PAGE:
I was trained to be a CEO and have been recruited to be one three times, I’ve turned down every offer. The reason for this is that I grew up with CEOs, and I’ve studied them. Generally, they have a ton of responsibility, far less actual authority than you would think, they have, as a group, a surprisingly lonely existence, and they have a very high risk of losing perspective and losing their jobs because of abusing their power. Like celebrities they are often surrounded with people who just want to use them.
At the end of their term as CEO they tend to drop into obscurity and related depression having been hooked on the status they no longer have and the perks they can no longer afford. Even founder CEOs find what they loved so much about starting a company is gone when they must run the thing once it matures. Now there are those who love command and actually do a nice job with work-life balance, but we don’t call them out often and they typically aren’t the example that folks try to emulate (though they should).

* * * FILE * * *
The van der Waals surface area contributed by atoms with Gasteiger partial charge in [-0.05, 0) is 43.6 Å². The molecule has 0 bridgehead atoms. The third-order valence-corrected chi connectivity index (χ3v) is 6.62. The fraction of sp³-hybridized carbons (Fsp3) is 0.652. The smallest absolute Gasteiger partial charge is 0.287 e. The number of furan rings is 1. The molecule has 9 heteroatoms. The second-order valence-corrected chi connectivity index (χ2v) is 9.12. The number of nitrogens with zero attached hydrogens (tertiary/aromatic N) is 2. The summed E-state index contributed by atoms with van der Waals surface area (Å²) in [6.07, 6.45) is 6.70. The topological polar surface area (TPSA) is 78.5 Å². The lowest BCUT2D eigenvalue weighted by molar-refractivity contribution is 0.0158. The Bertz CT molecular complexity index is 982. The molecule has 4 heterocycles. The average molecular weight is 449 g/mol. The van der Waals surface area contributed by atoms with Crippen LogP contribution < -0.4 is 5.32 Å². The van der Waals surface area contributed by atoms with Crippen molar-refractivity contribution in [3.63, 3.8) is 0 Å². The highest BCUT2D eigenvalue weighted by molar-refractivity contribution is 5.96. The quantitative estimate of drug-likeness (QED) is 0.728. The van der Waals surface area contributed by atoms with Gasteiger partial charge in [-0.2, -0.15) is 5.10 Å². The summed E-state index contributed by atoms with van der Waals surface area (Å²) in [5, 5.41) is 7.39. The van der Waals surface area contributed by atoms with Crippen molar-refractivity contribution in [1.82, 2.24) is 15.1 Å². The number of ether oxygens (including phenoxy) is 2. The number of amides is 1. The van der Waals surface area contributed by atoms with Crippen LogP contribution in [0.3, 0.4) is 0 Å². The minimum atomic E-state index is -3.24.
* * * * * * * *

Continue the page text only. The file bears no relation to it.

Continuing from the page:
So, I’ll leave you with a lesson I learned, and applied. My best friend’s father was a guy who came up the hard way, was a CEO of several firms, made and lost several fortunes, and ended up living in a small room in a hotel he owned and largely started with. From that I learned how important it is to focus on taking pleasure out of life and pretty much screw everything else. Find what you enjoy and do that, don’t worry about what other people have or make, focus on the people that bring pleasure into your life. He died a few years ago, but I watched him learn those lessons the hard way and he was one of the folks who seemed to do well and find the secret of happiness, which I think is a far better goal than accumulating money and things.
So back to the issue at Google, there are likely folks there who are upset at the salary discrepancies being reported. Surely there are those with their heads down continuing to do the things they love. Then there may be some going off to find jobs at companies that treat them better. I’m suggesting the latter two groups are the ones you want to emulate if you want a happy life, and that a happy life can be far more rewarding than a large estate. They say it is the journey and not the destination, life is like that and it makes little sense to sacrifice life quality just to acquire things you’ll leave behind anyway. Something to noodle on this weekend.